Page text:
Map of Mozambique
Status: Presidential Republic in southeastern Africa
Population: 30,098,197 (2020 est)
Area: 308,642 sq. miles
Currency: 100 Centavos = 1 Metical. (MT66 = U.S. $1)
When Vasco da Gama rounded the Cape of Good Hope in 1498, he made Portugal the major power in the Indian Ocean. Mozambique’s natural harbors were used to refit the Portuguese ships, but Portugal located its administrative center farther north in Mombasa. Within a century, Portuguese power was receding. Weakened by European wars, its settlements were under unrelenting attack by Arab states and its trade was undermined by the British and Dutch.
Mombasa fell to the Sultan of Oman in 1698. Portugal’s Governor General moved to the fortified island of Mozambique. Two centuries later the Portuguese headquarters relocated to the commercial center of Lourenço Marques (now Maputo). Mozambique was underdeveloped, sparsely settled and only had nominal control of its interior. Its western borders were undefined.
After the 1876 Congo Conference, Portugal launched a series of expeditions to extend its control over the interior. It also attempted to demonstrate “effective occupation” by construction of public buildings, including some elegant post offices, and by the introduction of Mozambique’s first postage stamps in 1877.
Lacking the resources to develop the vast territory, Portugal turned to a system of leasing land to private concessioneers. In 1891 the British-owned Mozambique Company was granted virtual sovereignty over about 62,000 square miles south of the Zambezi River. The company issued its own postage stamps from 1892 until its contract ended in 1941. The Nyassa Company was chartered in 1891 but got off to a slow start. Its first stamps, produced in 1895, were destroyed because they were printed in London rather than Portugal. It was not until 1898 that the Nyassa Company successfully released its first stamps. Never very profitable, the company’s contract was revoked in 1929. The Zambezia Company was chartered in 1892 and began issuing stamps in 1894. When the company was faltering in 1913, Portugal issued stamps for the coal-rich province of Tete and the commercial center Quelimane, both previously part of the Zambezia Company lands. The Zambezia contract was terminated in 1920. When the three concessions ended, their stamps were replaced by those of Mozambique.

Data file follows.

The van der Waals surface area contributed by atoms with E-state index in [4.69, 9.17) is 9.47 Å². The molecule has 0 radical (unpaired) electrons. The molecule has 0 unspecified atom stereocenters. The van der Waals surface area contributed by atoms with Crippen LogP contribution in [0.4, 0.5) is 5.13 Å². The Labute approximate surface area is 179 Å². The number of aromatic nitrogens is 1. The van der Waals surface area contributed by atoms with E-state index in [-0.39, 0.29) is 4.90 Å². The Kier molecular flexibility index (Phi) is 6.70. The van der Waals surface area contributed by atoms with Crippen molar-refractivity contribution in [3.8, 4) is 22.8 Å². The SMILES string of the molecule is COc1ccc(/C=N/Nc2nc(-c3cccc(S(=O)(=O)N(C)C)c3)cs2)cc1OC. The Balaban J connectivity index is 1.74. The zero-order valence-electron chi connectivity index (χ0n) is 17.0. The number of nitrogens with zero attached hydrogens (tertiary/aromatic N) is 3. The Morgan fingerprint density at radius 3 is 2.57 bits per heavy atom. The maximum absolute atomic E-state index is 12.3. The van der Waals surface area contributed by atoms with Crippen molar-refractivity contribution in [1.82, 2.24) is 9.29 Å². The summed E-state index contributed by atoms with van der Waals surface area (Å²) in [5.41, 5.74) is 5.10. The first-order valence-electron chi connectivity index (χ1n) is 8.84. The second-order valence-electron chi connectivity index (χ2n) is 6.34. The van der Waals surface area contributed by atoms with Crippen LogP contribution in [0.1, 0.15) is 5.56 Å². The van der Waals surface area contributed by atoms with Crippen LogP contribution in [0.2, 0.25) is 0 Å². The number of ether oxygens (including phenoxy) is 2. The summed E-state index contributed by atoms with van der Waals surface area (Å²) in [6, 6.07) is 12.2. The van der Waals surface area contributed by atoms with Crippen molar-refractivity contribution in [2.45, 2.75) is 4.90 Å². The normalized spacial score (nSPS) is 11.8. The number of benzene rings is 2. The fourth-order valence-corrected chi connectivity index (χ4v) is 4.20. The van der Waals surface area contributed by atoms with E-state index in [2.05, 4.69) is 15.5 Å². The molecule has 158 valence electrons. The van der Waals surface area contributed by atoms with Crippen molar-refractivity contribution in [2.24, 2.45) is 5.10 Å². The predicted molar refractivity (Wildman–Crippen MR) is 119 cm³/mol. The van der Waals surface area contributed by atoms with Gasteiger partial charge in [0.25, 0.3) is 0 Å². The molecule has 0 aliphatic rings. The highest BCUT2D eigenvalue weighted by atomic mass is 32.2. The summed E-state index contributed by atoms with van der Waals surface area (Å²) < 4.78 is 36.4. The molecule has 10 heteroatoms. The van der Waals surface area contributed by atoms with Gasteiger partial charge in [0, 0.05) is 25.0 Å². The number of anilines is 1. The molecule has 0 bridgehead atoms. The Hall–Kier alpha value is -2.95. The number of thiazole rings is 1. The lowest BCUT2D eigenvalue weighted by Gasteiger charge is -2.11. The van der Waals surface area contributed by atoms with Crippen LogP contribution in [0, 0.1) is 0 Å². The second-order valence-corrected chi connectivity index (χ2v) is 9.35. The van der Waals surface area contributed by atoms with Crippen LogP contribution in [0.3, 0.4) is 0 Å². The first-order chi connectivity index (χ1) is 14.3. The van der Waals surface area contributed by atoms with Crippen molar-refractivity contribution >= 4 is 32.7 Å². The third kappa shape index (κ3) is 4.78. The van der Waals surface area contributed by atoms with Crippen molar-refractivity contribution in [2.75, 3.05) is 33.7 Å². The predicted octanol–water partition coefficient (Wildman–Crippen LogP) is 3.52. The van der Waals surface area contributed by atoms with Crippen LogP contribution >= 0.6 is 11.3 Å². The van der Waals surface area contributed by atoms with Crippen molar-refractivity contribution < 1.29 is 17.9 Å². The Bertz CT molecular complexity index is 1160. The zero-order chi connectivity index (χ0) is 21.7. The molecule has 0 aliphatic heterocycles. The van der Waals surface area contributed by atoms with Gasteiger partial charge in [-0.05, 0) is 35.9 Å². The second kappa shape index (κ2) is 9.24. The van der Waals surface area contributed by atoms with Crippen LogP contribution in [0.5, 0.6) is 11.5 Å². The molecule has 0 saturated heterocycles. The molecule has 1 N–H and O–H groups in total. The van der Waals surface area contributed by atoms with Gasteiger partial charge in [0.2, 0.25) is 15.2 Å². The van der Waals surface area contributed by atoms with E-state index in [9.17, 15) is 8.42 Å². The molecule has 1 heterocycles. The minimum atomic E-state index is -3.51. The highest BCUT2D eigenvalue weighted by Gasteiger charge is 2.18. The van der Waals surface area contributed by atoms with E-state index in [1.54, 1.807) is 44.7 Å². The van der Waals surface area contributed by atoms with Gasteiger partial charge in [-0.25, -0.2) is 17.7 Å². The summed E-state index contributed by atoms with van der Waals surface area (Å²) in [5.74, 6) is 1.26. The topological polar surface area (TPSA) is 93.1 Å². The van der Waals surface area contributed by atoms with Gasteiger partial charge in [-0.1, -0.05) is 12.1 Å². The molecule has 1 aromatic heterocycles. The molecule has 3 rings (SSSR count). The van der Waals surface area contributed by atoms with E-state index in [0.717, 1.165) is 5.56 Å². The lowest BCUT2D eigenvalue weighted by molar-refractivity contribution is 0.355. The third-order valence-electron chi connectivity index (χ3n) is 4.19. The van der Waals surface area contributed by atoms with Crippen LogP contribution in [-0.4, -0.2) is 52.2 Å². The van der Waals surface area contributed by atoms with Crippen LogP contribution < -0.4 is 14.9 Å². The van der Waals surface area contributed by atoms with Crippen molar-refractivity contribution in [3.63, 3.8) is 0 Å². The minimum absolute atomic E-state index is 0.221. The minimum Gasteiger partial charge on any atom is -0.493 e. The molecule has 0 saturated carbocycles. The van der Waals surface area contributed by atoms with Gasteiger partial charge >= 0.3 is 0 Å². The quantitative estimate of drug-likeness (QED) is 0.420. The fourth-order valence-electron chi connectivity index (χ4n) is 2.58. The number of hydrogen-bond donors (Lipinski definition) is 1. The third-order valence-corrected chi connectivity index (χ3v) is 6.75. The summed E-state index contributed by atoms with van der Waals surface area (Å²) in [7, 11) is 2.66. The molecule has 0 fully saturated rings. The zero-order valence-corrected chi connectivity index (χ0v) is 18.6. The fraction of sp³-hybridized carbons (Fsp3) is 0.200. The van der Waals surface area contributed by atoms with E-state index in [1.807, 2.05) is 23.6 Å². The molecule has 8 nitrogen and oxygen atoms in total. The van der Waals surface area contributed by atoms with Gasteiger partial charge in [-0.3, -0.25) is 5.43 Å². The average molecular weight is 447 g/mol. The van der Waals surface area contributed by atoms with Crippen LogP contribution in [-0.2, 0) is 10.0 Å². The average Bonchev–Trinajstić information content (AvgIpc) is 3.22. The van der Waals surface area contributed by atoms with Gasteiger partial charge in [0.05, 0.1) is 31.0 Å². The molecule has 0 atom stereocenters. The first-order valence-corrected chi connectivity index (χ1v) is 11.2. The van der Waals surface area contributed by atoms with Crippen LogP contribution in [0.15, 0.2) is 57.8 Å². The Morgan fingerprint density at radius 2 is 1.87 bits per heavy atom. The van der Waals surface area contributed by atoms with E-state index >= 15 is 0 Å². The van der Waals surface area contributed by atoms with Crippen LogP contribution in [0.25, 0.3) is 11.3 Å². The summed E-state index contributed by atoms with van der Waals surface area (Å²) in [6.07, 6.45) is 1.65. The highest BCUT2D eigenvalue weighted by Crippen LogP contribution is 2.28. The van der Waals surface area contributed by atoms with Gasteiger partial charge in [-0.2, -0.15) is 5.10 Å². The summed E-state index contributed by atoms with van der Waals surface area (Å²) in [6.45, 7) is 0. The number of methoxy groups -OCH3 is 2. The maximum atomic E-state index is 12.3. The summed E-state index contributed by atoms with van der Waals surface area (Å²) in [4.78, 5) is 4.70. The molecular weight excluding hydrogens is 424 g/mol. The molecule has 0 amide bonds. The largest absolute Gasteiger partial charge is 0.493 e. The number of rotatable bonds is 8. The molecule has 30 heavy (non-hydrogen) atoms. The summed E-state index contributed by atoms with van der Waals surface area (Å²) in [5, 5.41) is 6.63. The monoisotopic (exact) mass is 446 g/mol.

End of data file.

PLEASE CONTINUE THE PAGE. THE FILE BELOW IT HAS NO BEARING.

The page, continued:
In 1895, Portugal issued stamps for Lourenço Marques and Inhambane, the two remaining provinces which were not part of the concessions. In addition to political motives, income from the lucrative philatelic market was undoubtedly a consideration in these stamp issues. One year, the Nyassa Company reportedly anticipated a quarter of its revenue from philatelic sales.
After the 1926 military coup in Portugal, Lisbon strengthened its control of Mozambique. In 1950 Portugal began to upgrade Mozambique’s infrastructure. Meanwhile, the independence movement intensified. After the 1974 coup in Lisbon, independence forces took control in Mozambique. On June 25, 1975, Mozambique became an independent single-party state.
The postal service appears to function adequately in Mozambique today. The state is a prolific stamp issuer, producing hundreds of varieties a year. It is not clear whether all of the numerous stamp issues are actually sold in-country, but many are available to the public. Local demand does not appear to be great, however.
Editor's Note: The article "Worldwide in a Nutshell: Mozambique" was published in the May 2020 issue of The American Philatelist, available exclusively to members of the American Philatelic Society. Click here to view the full issue.